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Voyage Planning in a COVID World

Current port restrictions and issues with non-residential visitors have created concerns regarding voyage planning and preparation. Outlined below are a few items to think about before making the journey:

#1 Don’t Count on Being Able to Resupply with Fuel and Provisions Immediately Upon Arrival

Given the ever-changing situation on the ground, you might find yourself denied entry into a marina or not being allowed to send crew and guests ashore at your intended destination. Consider this as part of your planning when you are obtaining fuel and/or supplies and ensure to have enough reserves to get you to a secondary destination if you are denied entry at your primary port of call. Take the time to complete and use a Passage Plan to help get your thoughts on paper if you aren’t already required to do so.

#2 Don’t Count on a Lot of Support from Flag States

Many Flag States such as the Marshall Islands and Cayman Islands have done a great job modifying their requirements for surveys during the pandemic. However, don’t be surprised if your Flag will not have much sway in helping you land anyone ashore if denied entry to a port. Flag States must defer to local requirements in these matters, and even if you are faced with a declaration of safe haven things can be tricky. The best source of support is going to be from local agents who can interact with the port authorities and provide you with updates prior to arrival. Make sure you are reaching out ahead of time to reduce the chance of problems before they arise.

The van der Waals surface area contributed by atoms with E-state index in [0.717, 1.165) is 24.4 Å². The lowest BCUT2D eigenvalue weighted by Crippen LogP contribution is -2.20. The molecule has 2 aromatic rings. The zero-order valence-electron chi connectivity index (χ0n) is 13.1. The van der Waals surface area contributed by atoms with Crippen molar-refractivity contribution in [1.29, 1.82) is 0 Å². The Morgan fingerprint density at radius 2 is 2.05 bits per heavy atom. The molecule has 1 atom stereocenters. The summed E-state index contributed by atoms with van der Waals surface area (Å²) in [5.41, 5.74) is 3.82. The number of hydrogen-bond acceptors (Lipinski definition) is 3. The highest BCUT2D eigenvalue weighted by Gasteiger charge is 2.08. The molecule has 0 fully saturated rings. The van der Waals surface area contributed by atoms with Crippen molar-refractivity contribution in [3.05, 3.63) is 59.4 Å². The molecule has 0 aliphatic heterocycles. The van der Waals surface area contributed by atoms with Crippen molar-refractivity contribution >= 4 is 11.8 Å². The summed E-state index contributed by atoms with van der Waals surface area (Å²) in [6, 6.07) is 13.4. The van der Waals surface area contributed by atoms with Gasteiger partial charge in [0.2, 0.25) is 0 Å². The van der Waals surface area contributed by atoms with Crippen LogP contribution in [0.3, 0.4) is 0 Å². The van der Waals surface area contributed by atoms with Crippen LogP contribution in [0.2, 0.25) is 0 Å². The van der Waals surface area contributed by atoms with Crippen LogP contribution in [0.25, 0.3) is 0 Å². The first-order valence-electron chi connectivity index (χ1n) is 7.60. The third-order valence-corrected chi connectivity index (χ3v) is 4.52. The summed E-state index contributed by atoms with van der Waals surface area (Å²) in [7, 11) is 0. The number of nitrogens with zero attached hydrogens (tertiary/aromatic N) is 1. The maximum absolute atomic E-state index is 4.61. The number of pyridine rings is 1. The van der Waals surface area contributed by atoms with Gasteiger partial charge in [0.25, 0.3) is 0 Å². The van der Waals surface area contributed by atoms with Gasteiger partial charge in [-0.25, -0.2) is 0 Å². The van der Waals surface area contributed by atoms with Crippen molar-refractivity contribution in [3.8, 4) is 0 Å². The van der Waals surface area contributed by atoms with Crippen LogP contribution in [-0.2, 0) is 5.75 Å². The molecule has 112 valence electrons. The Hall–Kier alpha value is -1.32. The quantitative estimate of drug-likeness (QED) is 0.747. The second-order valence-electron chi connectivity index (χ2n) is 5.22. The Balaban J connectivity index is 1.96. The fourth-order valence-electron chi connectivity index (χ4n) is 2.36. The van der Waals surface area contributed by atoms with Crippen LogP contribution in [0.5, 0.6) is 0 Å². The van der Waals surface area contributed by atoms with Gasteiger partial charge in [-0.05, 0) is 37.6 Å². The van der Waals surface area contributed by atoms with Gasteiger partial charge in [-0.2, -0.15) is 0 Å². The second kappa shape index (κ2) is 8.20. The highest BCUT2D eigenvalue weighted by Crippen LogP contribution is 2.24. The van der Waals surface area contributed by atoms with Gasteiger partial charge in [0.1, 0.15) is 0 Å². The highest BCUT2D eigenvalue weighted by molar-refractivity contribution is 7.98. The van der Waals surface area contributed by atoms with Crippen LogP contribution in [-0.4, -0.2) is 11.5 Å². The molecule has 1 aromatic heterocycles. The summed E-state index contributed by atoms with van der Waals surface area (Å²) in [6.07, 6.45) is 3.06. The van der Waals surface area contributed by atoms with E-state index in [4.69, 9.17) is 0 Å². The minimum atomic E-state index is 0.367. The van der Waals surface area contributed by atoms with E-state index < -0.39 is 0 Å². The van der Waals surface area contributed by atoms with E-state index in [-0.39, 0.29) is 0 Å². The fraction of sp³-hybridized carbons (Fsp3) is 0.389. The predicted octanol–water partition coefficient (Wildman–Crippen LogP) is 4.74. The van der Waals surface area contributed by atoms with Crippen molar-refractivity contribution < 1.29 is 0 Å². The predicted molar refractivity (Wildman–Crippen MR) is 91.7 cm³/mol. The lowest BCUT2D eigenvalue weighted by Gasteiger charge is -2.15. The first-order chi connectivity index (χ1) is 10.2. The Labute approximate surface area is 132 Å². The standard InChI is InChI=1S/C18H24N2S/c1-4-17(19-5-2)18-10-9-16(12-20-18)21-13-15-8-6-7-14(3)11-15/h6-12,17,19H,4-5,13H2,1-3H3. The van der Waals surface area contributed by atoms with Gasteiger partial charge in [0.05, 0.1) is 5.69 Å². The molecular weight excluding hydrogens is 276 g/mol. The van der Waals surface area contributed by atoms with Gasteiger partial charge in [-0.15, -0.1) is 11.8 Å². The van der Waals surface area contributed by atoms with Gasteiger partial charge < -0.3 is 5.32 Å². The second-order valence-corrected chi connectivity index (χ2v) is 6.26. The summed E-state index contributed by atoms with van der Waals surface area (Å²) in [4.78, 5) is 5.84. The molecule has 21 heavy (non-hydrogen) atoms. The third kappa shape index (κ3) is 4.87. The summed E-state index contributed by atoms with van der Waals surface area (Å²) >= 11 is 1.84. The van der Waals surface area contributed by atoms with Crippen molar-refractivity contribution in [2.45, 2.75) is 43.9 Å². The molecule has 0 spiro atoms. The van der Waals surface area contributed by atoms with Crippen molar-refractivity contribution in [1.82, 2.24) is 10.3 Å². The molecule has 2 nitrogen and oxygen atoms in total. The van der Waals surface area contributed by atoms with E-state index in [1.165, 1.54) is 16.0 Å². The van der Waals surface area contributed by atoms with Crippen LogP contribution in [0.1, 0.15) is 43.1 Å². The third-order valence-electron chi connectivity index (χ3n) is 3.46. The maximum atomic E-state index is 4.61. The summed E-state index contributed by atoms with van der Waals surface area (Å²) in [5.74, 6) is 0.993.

Woman waving to a yacht

#3 Some of Your Crew (or Guests) Might not be Allowed Entry

One of the ways many governments combated the spread of COVID-19 was to close their borders to non-residents. This can create problems for yachts with a mixed nationality of crew and guests – especially where one or more are on the restricted list.

The best way to ensure you won’t have any issues with entry is to have maintained an updated crew and/or guest list. This is important to show that you have had crew and/or guests onboard for longer than the 14-day minimum requirement many nations have enacted. It would be even better if you have already cleared into the country prior to the lockdown taking place, and that this can be shown on crew and/or guest passports/visas.

For example, if you have a crew member or guest from the European Schengen Area that has joined the vessel in the last 14 days while in the Bahamas and you attempt to enter the United States, they will be denied entry by Immigration Officers.

If you are in doubt, you can contact the local immigration office directly and they can advise you within a few hours if you will have any issues prior to arrival. Be prepared to provide Passport & Visa details during that call.

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